On September 16, 2008, the HHS Office for Civil Rights (“OCR”) released new guidance on how to interact with a patient’s family or friends without violating the HIPAA privacy regulations. OCR released two separate guides on this issue: one for patients and one for providers.
The guides are in a question-and-answer format and address common and sometimes confusing situations about when a physician or other medical staff member can share information on a patient’s condition with his or her family members. For instance, the provider’s guide asks, “If the patient is present and has the capacity to make health care decisions, when does HIPAA allow a health care provider to discuss the patient’s health information with the patient’s family, friends, or others involved in the patient’s care or payment for care?” The guide states that the provider may have such discussions if the patient agrees. “A health care provider also may share information with these persons if, using professional judgment, he or she decides that the patient does not object. In either case, the health care provider may share or discuss only the information that the person involved needs to know about the patient’s care or payment for care,” OCR says.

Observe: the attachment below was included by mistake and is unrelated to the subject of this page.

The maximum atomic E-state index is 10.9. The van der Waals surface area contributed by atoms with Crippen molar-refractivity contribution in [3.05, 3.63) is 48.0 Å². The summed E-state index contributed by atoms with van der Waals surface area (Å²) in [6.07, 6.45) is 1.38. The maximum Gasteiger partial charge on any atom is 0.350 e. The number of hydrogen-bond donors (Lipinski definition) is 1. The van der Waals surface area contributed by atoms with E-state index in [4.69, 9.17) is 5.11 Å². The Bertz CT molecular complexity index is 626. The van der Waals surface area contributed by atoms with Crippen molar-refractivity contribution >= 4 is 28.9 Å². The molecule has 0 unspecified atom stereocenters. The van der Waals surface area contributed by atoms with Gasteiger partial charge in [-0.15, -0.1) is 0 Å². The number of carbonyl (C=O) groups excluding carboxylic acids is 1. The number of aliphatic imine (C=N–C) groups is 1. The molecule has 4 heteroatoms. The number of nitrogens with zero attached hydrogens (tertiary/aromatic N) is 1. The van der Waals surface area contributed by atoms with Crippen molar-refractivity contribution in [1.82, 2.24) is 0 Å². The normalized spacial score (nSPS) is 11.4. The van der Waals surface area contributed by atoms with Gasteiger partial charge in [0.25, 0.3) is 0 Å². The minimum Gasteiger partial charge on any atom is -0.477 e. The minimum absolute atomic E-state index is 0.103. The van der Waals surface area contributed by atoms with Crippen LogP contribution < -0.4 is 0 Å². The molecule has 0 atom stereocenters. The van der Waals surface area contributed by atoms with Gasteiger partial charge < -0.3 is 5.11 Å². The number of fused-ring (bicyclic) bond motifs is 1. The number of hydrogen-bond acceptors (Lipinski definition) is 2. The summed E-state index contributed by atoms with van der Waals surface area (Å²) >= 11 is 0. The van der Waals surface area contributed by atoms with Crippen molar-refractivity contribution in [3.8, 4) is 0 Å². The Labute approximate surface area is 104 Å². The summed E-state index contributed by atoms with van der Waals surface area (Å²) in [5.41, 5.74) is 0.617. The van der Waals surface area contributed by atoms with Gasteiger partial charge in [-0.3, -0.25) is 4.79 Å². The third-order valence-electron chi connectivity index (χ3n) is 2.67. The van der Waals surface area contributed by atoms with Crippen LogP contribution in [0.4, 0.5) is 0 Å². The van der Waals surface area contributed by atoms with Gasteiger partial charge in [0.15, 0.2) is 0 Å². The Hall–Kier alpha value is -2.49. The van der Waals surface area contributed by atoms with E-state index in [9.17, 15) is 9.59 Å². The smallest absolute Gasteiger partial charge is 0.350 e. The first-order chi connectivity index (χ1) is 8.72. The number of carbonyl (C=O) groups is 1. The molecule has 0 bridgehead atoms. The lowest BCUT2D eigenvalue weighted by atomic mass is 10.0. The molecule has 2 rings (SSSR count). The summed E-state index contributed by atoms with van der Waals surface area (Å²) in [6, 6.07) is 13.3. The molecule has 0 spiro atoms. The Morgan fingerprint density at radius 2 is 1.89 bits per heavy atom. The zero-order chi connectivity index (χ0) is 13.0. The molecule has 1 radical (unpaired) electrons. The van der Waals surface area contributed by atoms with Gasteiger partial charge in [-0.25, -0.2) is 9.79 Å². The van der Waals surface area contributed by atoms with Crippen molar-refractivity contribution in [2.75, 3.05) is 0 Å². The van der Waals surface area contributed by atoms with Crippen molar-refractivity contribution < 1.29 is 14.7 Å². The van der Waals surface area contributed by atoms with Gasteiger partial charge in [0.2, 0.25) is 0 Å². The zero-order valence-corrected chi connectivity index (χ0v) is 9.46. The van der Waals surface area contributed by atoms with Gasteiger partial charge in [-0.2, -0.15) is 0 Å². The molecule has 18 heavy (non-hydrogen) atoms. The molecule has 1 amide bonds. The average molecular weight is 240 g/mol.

Another question addresses sharing information when the patient is not present or is incapacitated. “[A] health care provider may share the patient’s information with family, friends, or others as long as the health care provider determines, based on professional judgment, that it is in the best interest of the patient. When someone other than a friend or family member is involved, the health care provider must be reasonably sure that the patient asked the person to be involved in his or her care or payment for care,” it says. “The health care provider may discuss only the information that the person involved needs to know about the patient’s care or payment.” Still, providers should not reveal past medical problems that are unrelated to the patient’s current condition.
The provider and patient guides are available at www.hhs.gov/ocr/hipaa/privacy.html.
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